Can we safely say that we are entirely sure about anything today? There’s so much overlapping of history and the present time, between what appears clear and what is blurry. Toby Ziegler, a British painter and sculptor, places his work somewhere between figurative and abstract, using classical composition and manipulating it digitally. The working idea is similar for both fields – he takes an image of a historical artwork that intrigues him, takes away the initial subject, reinventing the piece itself. Uniquely executed, the pieces borrow imagery from art history, but new visuals are created by using CGI. The paintings, laid out according to exacting laws of perspective, look like 3D vistas with illusory, kaleidoscopic depths, while his sculptures appear as virtual blueprints for artworks.
Born in London, Ziegler studied at Fine Art at Central St. Martin’s School of Art. For as long as he could remember, the idea of different interpretations of things and objects was an important theme in his work, certainly since he left college. Going through a crisis and deciding not to produce, the artist felt like there was no way for him to paint and make gestures anymore. “This idea of a gesture being a form of self-expression felt like such a loaded cliché that it seemed very hard to actually make a gesture in the wake of post-modernism.” When he started making work again, he was trying to make himself almost machine-like and began using a computer to model things in 3D programs. The beginning of the work includes a piece of art history, such as old Flemish paintings or timeworn photographs of archaeological artifacts. In his hands, the images of these artworks begin to change as he transforms them by using an airbrush, imitating pixels with paint and digital manipulation. By bleaching history away, Ziegler reinvents the subjects as something new and exciting, giving them a warm welcome in the present times. Sculptures, built up of faced forms composed of multiple cells, are semi-abstractions, filled with resin in some cases to appear more robust. Searching for a material that was malleable yet rigid, he began applying thin aluminium sheets around 2014, something he has been experimenting with for some time.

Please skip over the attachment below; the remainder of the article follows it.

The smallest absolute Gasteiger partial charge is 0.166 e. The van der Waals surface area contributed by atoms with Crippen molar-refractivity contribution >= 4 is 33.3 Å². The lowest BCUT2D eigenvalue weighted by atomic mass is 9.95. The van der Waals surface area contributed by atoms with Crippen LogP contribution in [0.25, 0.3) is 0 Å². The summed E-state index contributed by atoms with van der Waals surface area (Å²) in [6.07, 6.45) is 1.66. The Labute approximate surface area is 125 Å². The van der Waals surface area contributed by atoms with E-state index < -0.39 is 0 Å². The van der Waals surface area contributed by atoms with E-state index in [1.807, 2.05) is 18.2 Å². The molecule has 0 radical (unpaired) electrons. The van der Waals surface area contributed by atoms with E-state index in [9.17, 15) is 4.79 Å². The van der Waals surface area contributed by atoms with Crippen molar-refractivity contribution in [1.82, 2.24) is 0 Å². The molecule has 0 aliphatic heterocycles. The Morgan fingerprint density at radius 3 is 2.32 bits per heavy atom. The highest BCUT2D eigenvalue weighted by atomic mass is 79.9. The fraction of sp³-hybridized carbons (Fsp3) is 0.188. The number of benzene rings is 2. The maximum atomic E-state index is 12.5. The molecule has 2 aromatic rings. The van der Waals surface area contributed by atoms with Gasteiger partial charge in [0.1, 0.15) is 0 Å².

It is interesting to keep track of the specific artworks that have inspired him throughout the years. The exhibitions, both solo and group, are the perfect opportunity in order to establish a reliable timeline of influences. The Cripples, a show from 2012, included sculptures that began with a Bruegel painting titled The Cripples. He started to re-imagine the figures in the painting on a computer using 3-D modeling software and as they evolved, a series of other associations emerged. In 2014, the artist had his first solo show in Hong Kong, where he showed a new body of work is concerned with the relationship between control and abandon, subjecting images to a process of obliteration, in which representational pictorial information gives way to new abstract forms. These works are adapted from Evening Landscape-Peasants and Mounted Figures created by the 18th Century British landscape artist Thomas Gainsborough.
Featured image: Toby Ziegler – portrait (detail) – photo credits Teri Pengilley, image via independent.co.uk